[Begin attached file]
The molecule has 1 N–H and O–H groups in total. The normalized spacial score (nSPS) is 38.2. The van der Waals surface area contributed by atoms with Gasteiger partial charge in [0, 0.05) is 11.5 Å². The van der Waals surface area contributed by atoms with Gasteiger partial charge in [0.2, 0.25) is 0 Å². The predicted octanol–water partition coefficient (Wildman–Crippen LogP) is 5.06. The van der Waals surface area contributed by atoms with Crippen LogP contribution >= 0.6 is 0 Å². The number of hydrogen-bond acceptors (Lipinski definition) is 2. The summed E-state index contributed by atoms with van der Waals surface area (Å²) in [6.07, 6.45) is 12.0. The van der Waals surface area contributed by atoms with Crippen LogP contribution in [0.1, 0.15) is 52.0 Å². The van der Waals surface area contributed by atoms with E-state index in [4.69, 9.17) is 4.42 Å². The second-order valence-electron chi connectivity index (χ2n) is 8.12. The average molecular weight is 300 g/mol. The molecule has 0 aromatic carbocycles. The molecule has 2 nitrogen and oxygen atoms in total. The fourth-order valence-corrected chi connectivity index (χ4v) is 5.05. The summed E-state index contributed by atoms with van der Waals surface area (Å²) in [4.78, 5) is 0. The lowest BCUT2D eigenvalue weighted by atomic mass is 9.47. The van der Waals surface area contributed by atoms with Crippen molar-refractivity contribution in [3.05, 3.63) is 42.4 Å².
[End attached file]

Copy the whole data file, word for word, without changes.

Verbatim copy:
The molecule has 1 N–H and O–H groups in total. The normalized spacial score (nSPS) is 38.2. The van der Waals surface area contributed by atoms with Gasteiger partial charge in [0, 0.05) is 11.5 Å². The van der Waals surface area contributed by atoms with Gasteiger partial charge in [0.2, 0.25) is 0 Å². The predicted octanol–water partition coefficient (Wildman–Crippen LogP) is 5.06. The van der Waals surface area contributed by atoms with Crippen LogP contribution >= 0.6 is 0 Å². The number of hydrogen-bond acceptors (Lipinski definition) is 2. The summed E-state index contributed by atoms with van der Waals surface area (Å²) in [6.07, 6.45) is 12.0. The van der Waals surface area contributed by atoms with Crippen LogP contribution in [0.1, 0.15) is 52.0 Å². The van der Waals surface area contributed by atoms with E-state index in [4.69, 9.17) is 4.42 Å². The second-order valence-electron chi connectivity index (χ2n) is 8.12. The average molecular weight is 300 g/mol. The molecule has 0 aromatic carbocycles. The molecule has 2 nitrogen and oxygen atoms in total. The fourth-order valence-corrected chi connectivity index (χ4v) is 5.05. The summed E-state index contributed by atoms with van der Waals surface area (Å²) in [4.78, 5) is 0. The lowest BCUT2D eigenvalue weighted by atomic mass is 9.47. The van der Waals surface area contributed by atoms with Crippen molar-refractivity contribution in [3.05, 3.63) is 42.4 Å².